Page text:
Cellar Staple: Buying in Numbers

case-of-wineDid you know that the average life of a bottle of wine after sale is only 30 minutes? And that even includes all of those collectors that hold thousands and thousands of bottles for years and years. A pretty short time if you ask me. However, contrary to popular belief most wines (90%) are not made to be saved…they are meant to be consumed upon release. These include most of your white wines, inexpensive reds and Champagnes, and even some dessert wines.

So what wines are meant to be stored? Any wine of premium nature. I hate to use price as an indicator, but in this case it helps. Generally any full bodied grape (red or white), priced over $25, from a proven producer, and quality region can be cellared. But that’s a lot of if’s and sometimes we just need to take chances.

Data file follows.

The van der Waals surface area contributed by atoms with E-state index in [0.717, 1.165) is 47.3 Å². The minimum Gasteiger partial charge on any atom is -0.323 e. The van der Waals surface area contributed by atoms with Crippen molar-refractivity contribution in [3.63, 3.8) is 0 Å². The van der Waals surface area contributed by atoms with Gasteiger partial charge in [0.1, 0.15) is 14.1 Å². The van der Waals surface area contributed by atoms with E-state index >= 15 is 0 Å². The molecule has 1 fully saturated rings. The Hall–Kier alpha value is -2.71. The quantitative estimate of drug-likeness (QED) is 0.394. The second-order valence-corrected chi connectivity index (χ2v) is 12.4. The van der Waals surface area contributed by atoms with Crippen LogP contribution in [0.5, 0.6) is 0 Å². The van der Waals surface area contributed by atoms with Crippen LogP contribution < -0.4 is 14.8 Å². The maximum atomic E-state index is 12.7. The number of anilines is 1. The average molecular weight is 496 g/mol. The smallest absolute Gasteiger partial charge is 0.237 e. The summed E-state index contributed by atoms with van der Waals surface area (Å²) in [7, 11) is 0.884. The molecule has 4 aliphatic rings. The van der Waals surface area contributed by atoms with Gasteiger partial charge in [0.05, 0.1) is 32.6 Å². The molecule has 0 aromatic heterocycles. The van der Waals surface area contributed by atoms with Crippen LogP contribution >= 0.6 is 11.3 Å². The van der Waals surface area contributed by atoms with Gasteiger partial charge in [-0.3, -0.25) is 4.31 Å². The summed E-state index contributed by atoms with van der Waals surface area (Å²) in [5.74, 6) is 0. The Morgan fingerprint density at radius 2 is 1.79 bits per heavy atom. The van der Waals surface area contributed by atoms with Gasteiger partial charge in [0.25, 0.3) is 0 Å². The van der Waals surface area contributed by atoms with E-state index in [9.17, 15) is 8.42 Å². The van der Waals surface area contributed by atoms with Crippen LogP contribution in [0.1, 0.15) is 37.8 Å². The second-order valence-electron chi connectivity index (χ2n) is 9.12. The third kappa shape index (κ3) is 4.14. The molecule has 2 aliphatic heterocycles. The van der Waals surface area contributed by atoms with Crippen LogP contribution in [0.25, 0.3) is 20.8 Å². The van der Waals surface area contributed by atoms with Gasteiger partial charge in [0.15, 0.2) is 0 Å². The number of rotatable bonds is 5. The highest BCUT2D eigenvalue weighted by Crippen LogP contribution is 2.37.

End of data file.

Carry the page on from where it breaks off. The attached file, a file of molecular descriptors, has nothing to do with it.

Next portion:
Whenever I buy a wine to save for a special occasion or later date, I buy multiple bottles either 3, 6, or 12. If I’m taking a chance on a wine or haven’t bought it before I buy 3, a good wine I’m familiar with – 6, and a wine I know I love – 12. This allows me to taste the wine over the course of its storage, say three years. I’ll open the first bottle right after purchase to make sure its good, another in a year, and the third the next. By buying multiple bottles I am able to see how the wine develops over the course of its life. And if that bottle of wine is starting to take a decline in year two, I’ll drink the third bottle that year instead of waiting.

When you are beginning your wine collection, it can be intimidating to add multiple bottles of the same wine to your collection. It adds cost, reduces storage and variety. But by making an informed decision, utilizing reviews and expert help (your local wine shop clerk), you can begin to start a high quality collection right from the start.


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